With recent data from the Office for National Statistics (ONS) revealing that almost half of recent UK graduates are in non-graduate jobs, it's clear that a degree is far from a guaranteed ticket to immediate success. Graduates are now earning on average 12% less and owe 60% more than their equivalents before the financial crisis, so employability must surely be an increasingly key factor when choosing a degree subject. Degree choice should still stem from a passion for the subject, but gone are the days of choosing any degree and being guaranteed a good job at the end of it.
According to the ONS statistics, the top five degrees for average graduate salaries are:
Physical/Environmental subjects eg Chemistry/ Physics and Geography (£35,984)
Maths and Computer Science (£34,008)
*Average lifetime salaries of graduates. Doctors for example, may go on to earn much more, but will begin on much less.
So what can we take from all this? Unsurprisingly, vocational subjects lend themselves to prosperous career paths. We will always need doctors, so the lengthy stint at university seemingly pays dividends in terms of securing a well-paid position. Similarly, as long as we live in a society that deems a roof over our heads a requirement, architects are unlikely to be out of a job. Perhaps the most savvy degree choice in an increasingly digital world is Computer Science- with more and more of our systems being computerised, companies will need more and more experts to facilitate this.
However, this kind of data should be treated with caution. Money is of course not everything, and degree choices and choosing whether or not to go to university should be based on far more than career prospects alone.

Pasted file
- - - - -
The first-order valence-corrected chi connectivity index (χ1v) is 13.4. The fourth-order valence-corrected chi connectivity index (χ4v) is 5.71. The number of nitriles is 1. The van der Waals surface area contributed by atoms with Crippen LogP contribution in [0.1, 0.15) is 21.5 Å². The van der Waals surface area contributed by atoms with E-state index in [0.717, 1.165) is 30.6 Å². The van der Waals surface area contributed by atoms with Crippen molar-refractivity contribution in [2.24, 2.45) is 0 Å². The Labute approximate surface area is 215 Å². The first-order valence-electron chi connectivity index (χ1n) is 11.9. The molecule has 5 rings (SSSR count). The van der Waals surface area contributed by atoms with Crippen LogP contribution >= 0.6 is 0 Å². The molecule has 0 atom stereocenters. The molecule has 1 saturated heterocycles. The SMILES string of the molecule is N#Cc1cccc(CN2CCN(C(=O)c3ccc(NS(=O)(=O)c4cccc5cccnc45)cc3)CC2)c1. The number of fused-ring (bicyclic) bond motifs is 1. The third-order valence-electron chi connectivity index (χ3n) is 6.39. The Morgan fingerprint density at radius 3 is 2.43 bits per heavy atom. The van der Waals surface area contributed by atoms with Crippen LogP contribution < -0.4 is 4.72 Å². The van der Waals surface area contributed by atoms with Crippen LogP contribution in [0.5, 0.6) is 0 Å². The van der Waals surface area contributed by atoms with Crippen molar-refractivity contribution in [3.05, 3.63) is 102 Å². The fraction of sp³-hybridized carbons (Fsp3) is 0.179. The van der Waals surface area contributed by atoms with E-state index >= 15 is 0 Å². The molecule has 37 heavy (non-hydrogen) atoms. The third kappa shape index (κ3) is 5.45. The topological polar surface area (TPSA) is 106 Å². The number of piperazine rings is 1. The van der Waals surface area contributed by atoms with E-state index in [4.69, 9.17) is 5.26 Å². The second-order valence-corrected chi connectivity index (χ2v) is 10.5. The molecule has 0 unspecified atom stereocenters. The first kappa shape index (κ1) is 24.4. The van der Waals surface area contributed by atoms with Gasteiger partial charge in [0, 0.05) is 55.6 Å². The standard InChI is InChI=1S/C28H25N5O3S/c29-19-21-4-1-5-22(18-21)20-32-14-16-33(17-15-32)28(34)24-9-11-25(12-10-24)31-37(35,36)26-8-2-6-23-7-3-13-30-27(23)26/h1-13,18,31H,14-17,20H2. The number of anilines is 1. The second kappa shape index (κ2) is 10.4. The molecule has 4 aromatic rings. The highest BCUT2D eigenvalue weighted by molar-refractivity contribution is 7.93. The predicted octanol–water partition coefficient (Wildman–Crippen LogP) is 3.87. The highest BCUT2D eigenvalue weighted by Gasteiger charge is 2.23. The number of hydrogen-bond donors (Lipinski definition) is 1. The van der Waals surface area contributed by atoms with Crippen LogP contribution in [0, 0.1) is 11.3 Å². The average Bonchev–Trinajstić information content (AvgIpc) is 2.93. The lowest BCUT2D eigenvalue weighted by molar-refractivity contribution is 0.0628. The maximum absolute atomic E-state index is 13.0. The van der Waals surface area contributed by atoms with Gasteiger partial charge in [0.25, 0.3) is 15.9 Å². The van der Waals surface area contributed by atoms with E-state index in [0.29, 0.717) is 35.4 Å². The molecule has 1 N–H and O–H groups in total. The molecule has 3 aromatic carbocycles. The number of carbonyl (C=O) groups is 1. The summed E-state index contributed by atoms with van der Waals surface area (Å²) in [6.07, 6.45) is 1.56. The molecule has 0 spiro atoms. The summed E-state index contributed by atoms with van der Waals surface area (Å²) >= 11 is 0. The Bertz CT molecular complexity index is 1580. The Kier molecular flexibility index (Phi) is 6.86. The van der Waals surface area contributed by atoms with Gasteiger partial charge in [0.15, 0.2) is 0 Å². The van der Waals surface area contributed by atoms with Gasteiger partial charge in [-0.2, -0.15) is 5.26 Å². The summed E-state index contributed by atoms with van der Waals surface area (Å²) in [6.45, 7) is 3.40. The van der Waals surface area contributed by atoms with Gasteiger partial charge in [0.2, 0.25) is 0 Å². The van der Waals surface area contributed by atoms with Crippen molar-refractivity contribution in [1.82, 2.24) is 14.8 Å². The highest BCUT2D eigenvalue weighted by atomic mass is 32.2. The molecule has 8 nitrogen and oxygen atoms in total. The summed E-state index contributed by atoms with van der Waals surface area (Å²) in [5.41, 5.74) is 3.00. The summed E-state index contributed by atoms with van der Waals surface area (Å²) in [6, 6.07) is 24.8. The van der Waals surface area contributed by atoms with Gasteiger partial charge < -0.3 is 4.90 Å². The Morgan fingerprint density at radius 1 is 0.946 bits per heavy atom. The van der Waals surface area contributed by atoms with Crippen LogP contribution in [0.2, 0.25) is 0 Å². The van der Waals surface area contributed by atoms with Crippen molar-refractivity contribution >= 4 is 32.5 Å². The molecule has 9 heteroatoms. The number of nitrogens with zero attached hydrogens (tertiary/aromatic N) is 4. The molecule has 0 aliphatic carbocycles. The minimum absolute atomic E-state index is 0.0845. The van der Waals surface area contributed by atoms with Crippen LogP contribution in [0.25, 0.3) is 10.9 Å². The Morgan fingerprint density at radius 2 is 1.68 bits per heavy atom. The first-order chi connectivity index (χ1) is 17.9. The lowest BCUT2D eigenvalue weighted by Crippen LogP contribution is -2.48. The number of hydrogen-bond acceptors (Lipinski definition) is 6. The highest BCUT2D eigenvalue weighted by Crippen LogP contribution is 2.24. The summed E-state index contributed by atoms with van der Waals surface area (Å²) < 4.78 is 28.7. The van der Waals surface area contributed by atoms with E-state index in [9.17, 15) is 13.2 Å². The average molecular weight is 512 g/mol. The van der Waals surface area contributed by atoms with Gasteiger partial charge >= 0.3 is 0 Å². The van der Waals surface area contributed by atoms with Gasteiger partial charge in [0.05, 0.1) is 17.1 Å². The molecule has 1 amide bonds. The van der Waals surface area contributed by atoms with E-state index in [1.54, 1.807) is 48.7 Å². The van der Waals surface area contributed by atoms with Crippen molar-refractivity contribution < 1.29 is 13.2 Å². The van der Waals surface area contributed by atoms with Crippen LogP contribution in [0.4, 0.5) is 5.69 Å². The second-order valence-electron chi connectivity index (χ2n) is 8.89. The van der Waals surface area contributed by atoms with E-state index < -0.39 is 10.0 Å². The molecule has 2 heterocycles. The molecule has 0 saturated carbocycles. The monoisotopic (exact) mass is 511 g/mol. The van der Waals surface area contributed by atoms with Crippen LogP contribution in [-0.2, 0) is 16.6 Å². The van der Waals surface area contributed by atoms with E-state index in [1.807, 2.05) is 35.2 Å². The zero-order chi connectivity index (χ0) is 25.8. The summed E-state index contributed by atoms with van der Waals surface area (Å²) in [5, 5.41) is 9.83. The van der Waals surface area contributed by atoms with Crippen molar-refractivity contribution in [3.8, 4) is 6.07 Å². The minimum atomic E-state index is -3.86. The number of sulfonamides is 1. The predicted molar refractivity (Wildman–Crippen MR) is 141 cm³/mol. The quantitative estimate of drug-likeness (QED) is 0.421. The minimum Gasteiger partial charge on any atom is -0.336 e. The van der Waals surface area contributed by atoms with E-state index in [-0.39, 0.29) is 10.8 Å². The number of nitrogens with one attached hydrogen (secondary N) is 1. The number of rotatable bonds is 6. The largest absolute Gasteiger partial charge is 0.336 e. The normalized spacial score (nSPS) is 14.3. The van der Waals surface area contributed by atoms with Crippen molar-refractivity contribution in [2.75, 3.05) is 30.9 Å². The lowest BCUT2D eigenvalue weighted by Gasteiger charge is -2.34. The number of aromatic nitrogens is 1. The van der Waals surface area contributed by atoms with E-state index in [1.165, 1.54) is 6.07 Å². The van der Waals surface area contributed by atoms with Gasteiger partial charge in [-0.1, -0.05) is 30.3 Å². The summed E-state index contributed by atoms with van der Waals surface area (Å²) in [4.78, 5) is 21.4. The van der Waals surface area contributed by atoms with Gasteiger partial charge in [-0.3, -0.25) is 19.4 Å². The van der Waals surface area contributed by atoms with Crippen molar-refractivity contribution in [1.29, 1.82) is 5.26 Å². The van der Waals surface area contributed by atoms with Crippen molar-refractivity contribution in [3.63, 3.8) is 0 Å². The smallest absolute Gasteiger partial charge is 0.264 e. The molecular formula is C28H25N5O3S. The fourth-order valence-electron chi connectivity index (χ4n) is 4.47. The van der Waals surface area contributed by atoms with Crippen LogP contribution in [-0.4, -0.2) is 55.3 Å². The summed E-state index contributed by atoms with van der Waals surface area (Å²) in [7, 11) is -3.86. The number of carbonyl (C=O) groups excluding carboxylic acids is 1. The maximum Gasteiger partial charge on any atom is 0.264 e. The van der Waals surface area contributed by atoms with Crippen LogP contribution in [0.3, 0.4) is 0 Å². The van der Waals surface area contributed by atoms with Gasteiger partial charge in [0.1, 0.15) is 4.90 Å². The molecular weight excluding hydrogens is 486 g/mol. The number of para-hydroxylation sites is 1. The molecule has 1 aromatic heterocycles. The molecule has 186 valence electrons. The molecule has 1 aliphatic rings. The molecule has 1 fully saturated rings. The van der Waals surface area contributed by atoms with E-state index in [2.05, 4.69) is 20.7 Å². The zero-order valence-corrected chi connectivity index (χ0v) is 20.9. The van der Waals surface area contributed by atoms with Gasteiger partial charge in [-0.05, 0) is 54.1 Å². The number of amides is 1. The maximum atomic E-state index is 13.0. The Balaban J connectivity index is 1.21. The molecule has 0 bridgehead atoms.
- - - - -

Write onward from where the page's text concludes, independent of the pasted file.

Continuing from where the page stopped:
The statistics show that Medicine degrees lead to the highest average salaries, with Media degrees ranking last. However, Media graduates have the second highest employment rate of all graduates at 93%. So before your dreams of a career in the media industry are shattered, it is worth asking yourself how much importance you place on salary. Is it worth sacrificing a career doing something you love for another job with a slightly higher payslip?
Choosing a degree is often the first step into deciding if your career choices will be fuelled by money or passion. With rising tuition fees and a turbulent graduate market, the choice is perhaps more important than ever. Little is achieved without some interest in the subject. A natural flair for the subject and prior knowledge will also come in handy. Medicine may top the graduate rich list but without extensive scientific knowledge and a passion for helping others, you can put away the stethoscope.
Degree choice not only means choosing a subject, but a location. This can be an equally important factor. Is the university in a town I'd like to live in? Will I meet like-minded people? What are the employment statistics of that particular university?
Finally, not doing a degree at all might in fact be the most lucrative option- tuition fees and student loans are substantial sums of money, particularly if you find yourself in a degree that's not right for you. There are endless well-paid careers that don't require university qualifications. However, the unemployment rate for graduates still remains much lower than for non-graduates.
Choosing the right degree, or whether to do one at all, is ultimately a highly personal decision based on any number of social and economic factors. Analysing your salary expectations, career motivations, academic strengths, and social and geographical needs should put you on the path to degree choice enlightenment. One thing is for sure, it's not a decision to be taken lightly.